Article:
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Bourdieu on Journalism, and how the DR Congo can be helped

April 17, 2009

Over the last few of months I’ve been mulling almost constantly over the question:

“How can 900 people be massacred over the Christmas period in DR Congo and hardly a murmur comes out of the press?”

Obviously, at first one would instantly point a finger at the press.  They should have the role as watchdogs upon society, reporting anything that goes unjust.  If they do not, they fail society.  DR Congo is not in the limelight, so is not receiving the support it deserves.

Since that initial reaction, I began to consider why the press would behave this way, because journalists are part of that very society – are they any different to the audience themselves?  Of course, economic pressures and political pressures influence the journalist:

“The journalist is an uneasy awkward figure, capable of good as well as bad, who has to come to terms with the political and economic constraints that weigh on him, rendering his position unstable and uncomfortable.”
(Patrick Champagne)

But what are the ideological implications? What is that uneasy link between the audience and the journalist? This has led me to consider Bourdieu’s somewhat complex views on the field of journalism:

“To understand a product like L’Express and le Nouvel Observateur there is little point in studying the target readership…Ultimately the readers of L’Express may be to the readers of Le Nouvel Observateur what the journalists of Le Nouvel Observateur are to the journalists of L’Express.”
(Pierre Bourdieu)

It’s quite a study, but something that opens new avenues for consideration.  The journalist inhabits the same field as the reader.  The reader, in the position of the journalist, would behave in exactly the same manner.  For example, influences such as a current contract status could act as a kind of censorship.  As Bourdieu puts it, precarity of employment is a loss of liberty.  Economic constraints thus act as a form of censorship.  Most of us understand this feeling.

So the independence of the journalist is then, perhaps, the key.  If economic, political and social pressures are not present; the autonomous journalist can behave as our ideal journalist, defending the rights of those in places like the DR Congo.  Or would they?

This would mean the journalist, who once lived alongside the reader in the same field, now move away, becomes detached, and merely impose their own values on everyone else.  Not the values of the audience.  Professor Rodney Benson wonders if an autonomous journalist is a good thing:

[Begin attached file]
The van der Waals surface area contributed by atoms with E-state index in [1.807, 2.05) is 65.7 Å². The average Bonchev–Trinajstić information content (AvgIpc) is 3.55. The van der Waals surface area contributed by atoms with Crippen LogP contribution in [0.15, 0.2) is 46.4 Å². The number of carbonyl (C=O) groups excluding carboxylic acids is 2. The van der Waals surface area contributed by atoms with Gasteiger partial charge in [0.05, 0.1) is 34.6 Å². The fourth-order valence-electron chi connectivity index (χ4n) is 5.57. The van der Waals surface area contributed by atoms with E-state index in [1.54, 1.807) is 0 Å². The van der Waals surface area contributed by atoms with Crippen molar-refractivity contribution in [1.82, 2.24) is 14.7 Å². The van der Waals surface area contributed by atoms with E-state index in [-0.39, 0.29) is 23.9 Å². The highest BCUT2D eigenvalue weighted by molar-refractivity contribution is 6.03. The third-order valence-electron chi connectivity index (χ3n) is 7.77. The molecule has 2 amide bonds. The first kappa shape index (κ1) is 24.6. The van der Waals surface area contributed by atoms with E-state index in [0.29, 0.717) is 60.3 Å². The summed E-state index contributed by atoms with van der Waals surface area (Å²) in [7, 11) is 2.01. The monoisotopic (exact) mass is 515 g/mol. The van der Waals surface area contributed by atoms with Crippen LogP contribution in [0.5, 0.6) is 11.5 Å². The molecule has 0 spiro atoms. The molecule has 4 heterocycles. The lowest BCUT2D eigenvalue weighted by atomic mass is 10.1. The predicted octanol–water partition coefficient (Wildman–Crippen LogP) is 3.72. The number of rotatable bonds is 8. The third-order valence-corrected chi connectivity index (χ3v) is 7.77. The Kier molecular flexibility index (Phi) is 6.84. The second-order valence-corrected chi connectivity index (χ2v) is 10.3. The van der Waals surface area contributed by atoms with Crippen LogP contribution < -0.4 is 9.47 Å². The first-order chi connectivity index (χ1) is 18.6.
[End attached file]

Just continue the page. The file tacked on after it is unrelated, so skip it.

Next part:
‘‘This raises the possibility that the ‘news judgement’ of a corps of media professionals who are beyond the influence of state and market is not necessarily a prize one should want for the best interest of a democratic society.”

So, where does that leave us?  It’s a tough question for sure, and I must say it’s giving me some headaches.  What I think, and I believe Bourdieu would agree to some extent, is that it is up to mass-society as a whole to shift.  It means, as I said previously, that we must consume news and media differently, we must demand different standards from the media institutions.

“If journalism is sufficiently decentralized and varied in the viewpoints it presents; if journalists are recruited from different walks of life and promote different points of view; if journalism is institutionally self-critical in ways that guarantee variety and change in the news; if, in a word, journalism is a pluralistic institution, then journalistic autonomy may be good not only for journalists, who of course appreciate the freedom to write what they please, but good for a democratic society.”
(Rodney Benson)

How? I can only think we need to teach the youth to use the media in the correct fashion.  I saw only the other day some school children in the UK make Prime Minister candidate David Cameron tremor with fear with their inquisitive, open and insightful questions.  They know how media should behave, and we should make sure they don’t forget.

Because ultimately we, society as a whole, aren’t giving the DR Congo the support it deserves.

What do you think?

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2 Comments leave one →
  1. April 17, 2009 12:03 pm

    Love this post. I think democracy is meeting certain limitations based on some of the assumptions that underly it. At the moment we are living in a world where we believe that humans are inherently selfish, that they organize into groups along interest-lines and that those interests inherently conflict. this gives rise to adversarial notions of democracy (interest group competition): this leads to many problems including short-term planning horizons, oversimplification of complex issues, answering to constituencies at the expense of broader society and most of all submission to economic interests. if we think of humanity as being equally capable of nobility and view our human interests as complementary rather than mutually exclusive, maybe we can rise above adversarial notions of power and democracy and enter an age of mutualism. it’s actually necessary for our survival. THEN – we will see journalism might develop and become less attached to special interest, and answer to a collective conscience…

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